The problem of giving witness counter to one’s beliefs is as old as mankind. Each generation has to choose between expediency and principle according to the circumstances in which it finds itself.
History seems to show that most people incline towards expediency and compromise, leaving the defence of principle to the few. Yet unless the few manage to garner enough support at one time or another to re-assess the validity of basic principles, society would disintegrate. The fact that somehow, throughout history, faith, hope and love have survived, ought to encourage everyone. But it is not a guarantee that these virtues cannot perish in our own society – even if only temporarily.
The litmus test of our own culture, I am convinced, is our attitude towards abortion or the killing of pre-born babies. Already our own Canadian society has co-operated with this evil in some form or another for over 20 years. Hence an examination of conscience is in order. To facilitate such an enquiry one may begin with the one religious faith community which is on record as rejecting abortion outright, the Roman Catholics.
In honour of its one hundredth anniversary, the Edmonton Catholic School System held the first Western Canadian Catholic Education Conference with the theme “Celebrate our Heritage for the Future.” The November 1988 Conference attracted nearly 3,000 participants from across Canada. Keynote speaker Jean Chretien, in explaining why he was at a religious conference, noted that “we share values as Roman Catholics and it is difficult to keep our values and our faith without education in that faith.” (Prairie Messenger. December 5, 1988)
Now, in 1980 and 1981, Mr. Chretien was Justice Minister under Prime Minister Trudeau, responsible for piloting a new Charter of Rights and Freedoms through a series of amendments. Despite numerous requests, he steadfastly resisted any proposals to change Section 7 of the Charter, guaranteeing life, liberty and security of person, to include protection for the pre-born. No such protection, therefore, was enacted with the result that the abortion holocaust has continued unabated. Mr. Chretien, meanwhile, has never given the slightest indication of regret, despite the fact that his action was totally contrary to the Catholic education he praised in 1988. Since 1981, whenever someone reminds him of it, he has been indignant and defiant.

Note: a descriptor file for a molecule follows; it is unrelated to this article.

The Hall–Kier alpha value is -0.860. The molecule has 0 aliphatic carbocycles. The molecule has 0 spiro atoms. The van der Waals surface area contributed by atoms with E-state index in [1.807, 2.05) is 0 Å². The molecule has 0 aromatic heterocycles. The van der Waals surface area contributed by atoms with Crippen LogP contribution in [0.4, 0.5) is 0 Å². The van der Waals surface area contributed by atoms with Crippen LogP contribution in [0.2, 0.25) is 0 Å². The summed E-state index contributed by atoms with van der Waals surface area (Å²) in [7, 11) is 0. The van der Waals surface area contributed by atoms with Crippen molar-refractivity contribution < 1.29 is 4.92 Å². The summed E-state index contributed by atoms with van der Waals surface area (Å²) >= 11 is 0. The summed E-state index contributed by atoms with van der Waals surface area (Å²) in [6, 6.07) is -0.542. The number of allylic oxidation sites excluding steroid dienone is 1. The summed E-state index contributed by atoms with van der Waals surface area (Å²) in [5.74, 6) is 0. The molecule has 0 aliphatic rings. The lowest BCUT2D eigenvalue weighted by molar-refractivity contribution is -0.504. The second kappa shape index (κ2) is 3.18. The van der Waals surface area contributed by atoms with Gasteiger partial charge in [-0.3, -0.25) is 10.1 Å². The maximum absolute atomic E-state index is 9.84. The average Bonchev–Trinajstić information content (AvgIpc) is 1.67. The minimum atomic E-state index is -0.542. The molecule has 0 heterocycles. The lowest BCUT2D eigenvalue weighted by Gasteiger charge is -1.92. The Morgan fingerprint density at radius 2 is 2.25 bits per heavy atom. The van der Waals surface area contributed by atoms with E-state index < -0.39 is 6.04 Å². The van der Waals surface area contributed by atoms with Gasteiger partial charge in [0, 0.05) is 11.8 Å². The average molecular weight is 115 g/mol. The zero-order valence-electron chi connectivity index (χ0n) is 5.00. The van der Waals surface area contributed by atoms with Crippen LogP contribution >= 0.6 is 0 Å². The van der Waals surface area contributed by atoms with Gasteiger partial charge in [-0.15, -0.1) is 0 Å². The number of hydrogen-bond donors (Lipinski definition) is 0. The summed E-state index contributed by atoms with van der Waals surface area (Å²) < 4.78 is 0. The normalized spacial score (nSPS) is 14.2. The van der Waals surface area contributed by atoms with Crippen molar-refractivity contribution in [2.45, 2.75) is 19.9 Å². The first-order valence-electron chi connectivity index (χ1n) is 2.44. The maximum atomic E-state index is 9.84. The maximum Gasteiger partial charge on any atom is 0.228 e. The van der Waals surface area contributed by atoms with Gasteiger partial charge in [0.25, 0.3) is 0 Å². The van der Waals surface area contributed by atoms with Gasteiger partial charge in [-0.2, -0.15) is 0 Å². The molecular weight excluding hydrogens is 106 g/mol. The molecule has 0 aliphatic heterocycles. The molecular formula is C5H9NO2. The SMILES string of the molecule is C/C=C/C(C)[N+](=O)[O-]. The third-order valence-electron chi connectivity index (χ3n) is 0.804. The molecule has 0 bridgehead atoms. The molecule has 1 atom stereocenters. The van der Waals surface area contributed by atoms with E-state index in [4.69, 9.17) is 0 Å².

Even when the memory of his disgraceful action was still vivid, few people seemed to care. Very shortly after the Charter had become part of a new Canadian constitution, the organizers of the Christian Culture series at a Catholic institute in Windsor, Ontario, bestowed upon Mr. Chretien their prestigious medal. Protestors, who were present at the ceremony were denounced as “fanatics.” Today many are promoting Mr. Chretien as a future party leader and, perhaps, prime minister.
Another prominent speaker at the Edmonton Conference was Stephen Lewis, formerly leader of the Ontario NDP and former Canadian ambassador to the United Nations. Mr. Lewis is not a Catholic but a non-religious Jew. Education for the future, he thought, should emphasize disarmament, the causes of poverty, apartheid and the Holocaust, the environment and finally, the study of AIDS.
Mr. Lewis’ selection of social justice issues did not include any of the other modern assaults on the family such as permissive morals, easy divorce, homosexuality, contraceptives, pornography, surrogate wives, etc., nor attacks on human life, such as abortion, infanticide and euthanasia. The reason is that he and his wife are among Canada’s leading champions of so-called “reproductive choice.” Lewis was the first Canadian politician to propose legalizing the killing of pre-born babies (Ontario Legislature, 1965). His wife, who writes under her maiden name, Michelle Landsberg, pours her venom on pro-life causes and people whenever she has the opportunity. Both husband and wife are admirers of Henry Morgentaler.